Change and Tradition Within Arab Classical Music in Egypt and Lebanon in the 20th Century

Change and Tradition Within Arab Classical Music in Egypt and Lebanon in the 20th Century

In this article I will look at change and tradition within Arabic secular dance music of Egypt and Lebanon, some theories of the transmission of change, and some of the artists that embody the “old school”, and some that are included in the “new school”.  Within the secular music of this region, what is considered Arabic classical music, and what is considered Arabic popular music?  Is there a pure form of classical music within the Arabic genre?  What are some of the factors of change that have influenced Arabic secular music?  These are some of the questions I wish to address in my paper, as well as look specifically at the dance music of the ‘40’s and how it has influenced the dance music of today.  Written in 2001.

Musical Form:  The Takht

I would first like to take a look at the Arabic musical sound, and what distinguishes it from other musical genres.  The instruments themselves are unique to this area of the world, as well as the melody line and the notes contained within the note range or “maqam”, and the rhythms are all as unique to this area of the world as is the Arabic language.  In the “takht” ensemble, or traditional Arabic small musical ensemble (literal translation from Farsi, “raised platform”) the qanun, or trapezoidal plucked zither, is the main melody instrument doubling the solo vocalist’s rendition of the “lahn” (skeletal melodic framework), as well as providing “tarjamah” (literally meaning, translation) of the solo vocalist’s melodic line, and the leader of the ensemble (El-Shawan, 1984, p 273).  The qanun player also mediated between the solo vocalist and the rest of the ensemble and was responsible for the accurate tuning of instruments, as well as timbre (ibid).  In some cases, as I have seen at Manhattan’s Cedar’s of Lebanon restaurant, the oud (fretless short-necked lute) player doubles as the leader of the band and main singer in the absence of both a qanun player and a solo singer.  In the diaspora communities of America I would say that the former is more the case than the latter, as quality qanun players are a rare commodity.   The famous singer Farid El Atrache is an exception; as he was an oud player, main solo singer, as well as composer from Lebanon made famous in Cairo.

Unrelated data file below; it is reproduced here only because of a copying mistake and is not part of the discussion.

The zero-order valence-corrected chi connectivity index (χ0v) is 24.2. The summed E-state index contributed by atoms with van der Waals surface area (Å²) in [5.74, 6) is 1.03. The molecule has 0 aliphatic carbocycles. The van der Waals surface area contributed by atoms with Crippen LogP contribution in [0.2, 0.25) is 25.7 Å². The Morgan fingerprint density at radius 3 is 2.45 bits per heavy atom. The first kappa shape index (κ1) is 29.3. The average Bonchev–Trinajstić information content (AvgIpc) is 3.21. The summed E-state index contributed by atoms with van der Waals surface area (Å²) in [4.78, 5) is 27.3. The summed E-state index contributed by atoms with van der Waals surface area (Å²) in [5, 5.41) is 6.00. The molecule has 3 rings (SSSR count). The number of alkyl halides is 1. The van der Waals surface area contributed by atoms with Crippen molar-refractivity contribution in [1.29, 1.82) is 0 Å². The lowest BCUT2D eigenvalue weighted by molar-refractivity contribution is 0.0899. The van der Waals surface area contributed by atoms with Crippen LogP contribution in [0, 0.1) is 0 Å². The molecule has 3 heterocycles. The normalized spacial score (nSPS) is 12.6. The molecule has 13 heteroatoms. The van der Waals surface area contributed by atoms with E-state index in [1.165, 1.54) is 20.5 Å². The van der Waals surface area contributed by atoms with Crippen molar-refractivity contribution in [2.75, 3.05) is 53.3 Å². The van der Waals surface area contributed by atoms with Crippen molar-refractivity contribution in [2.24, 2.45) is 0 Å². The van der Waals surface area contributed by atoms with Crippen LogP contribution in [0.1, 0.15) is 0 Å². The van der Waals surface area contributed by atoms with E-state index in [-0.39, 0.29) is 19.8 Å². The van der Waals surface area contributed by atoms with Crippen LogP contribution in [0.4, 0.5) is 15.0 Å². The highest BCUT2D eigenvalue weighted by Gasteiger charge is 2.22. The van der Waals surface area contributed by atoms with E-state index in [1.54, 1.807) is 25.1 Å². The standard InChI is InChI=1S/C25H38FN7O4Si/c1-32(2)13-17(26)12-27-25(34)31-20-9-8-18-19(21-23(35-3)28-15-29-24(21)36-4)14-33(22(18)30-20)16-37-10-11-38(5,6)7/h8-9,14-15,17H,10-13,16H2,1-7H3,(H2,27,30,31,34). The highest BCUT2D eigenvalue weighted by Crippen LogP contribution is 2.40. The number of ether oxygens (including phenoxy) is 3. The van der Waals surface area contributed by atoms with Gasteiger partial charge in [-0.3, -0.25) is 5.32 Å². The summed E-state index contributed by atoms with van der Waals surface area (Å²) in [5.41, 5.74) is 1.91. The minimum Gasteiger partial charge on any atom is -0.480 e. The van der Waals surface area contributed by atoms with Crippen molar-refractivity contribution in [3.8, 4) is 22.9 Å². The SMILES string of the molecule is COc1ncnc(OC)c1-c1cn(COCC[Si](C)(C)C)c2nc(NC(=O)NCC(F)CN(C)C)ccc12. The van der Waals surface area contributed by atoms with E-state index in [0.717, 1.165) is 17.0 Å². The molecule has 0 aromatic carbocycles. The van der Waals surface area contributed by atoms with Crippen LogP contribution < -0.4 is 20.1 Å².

The leader of the rhythm section in the takht is the riqq (round 10 “ framedrum with jingles) player, or “dabit al-iqa”, “rhythmkeeper” (Racy, 1988, p 144).  I find it ironic that this musician has so much responsibility, yet receives the least amount of acclaim.  It would seem that the darabuka player would be the main rhythm keeper, but in traditional takht ensembles the darabuka is absent; it did not make a formal entry until the advent of the “firqah” style ensemble, as we will discuss later.

Other instruments in the takht are:  ney (end-blown cane flute with seven holes), and kemencheh (spike fiddle).  The violin was also used in the takht, and did much of the tarjamah, because the violin mimics the human voice so well.  Once again, we do not see the advent of more instruments until the firqah begins to replace the popularity of the takht in the 1930’s and 40’s.

The vocal section had a lead singer, as well as a chorus with a leader.  The following terms define the chorus’ functions:  “sannidah” (supporters); “tabbi’ah”(followers); “muradidin”(repeaters); “madhhabjiyyah”(repeaters of the refrain); and “bitanah”(lining) (El-Shawan, 1984, p 274).  The chorus usually consisted of four or five male, sometimes female, vocalists.  The lead singer could be male or female.

Performance places for the takht were home of wealthy patrons where tents were set up outside to accommodate large crowds, cafes, and large theatres (ibid).

The maqam, or modal scales, of Arabic music provide the framework within which the melody presents itself.  There are different maqams for each Arabic country, as well as the Persian dastgah, the Turkish maqam, and even the Uzbeks have their own version of the maqam (Shiloah, 1995, p 113).  Rather than the typical five-note Western scale, the Arabic maqamat encompasses seven notes, with quarter tones in between.  A musician’s virtuosity is displayed in their ability of playing within a certain maqam during their improvisation, or “taqsim”, then modulating to a different one, and descending back down to the original point of departure on the scale; a performance without any modulations is not considered wholly artistic in nature (Arabic Classical Music, 2/20/01).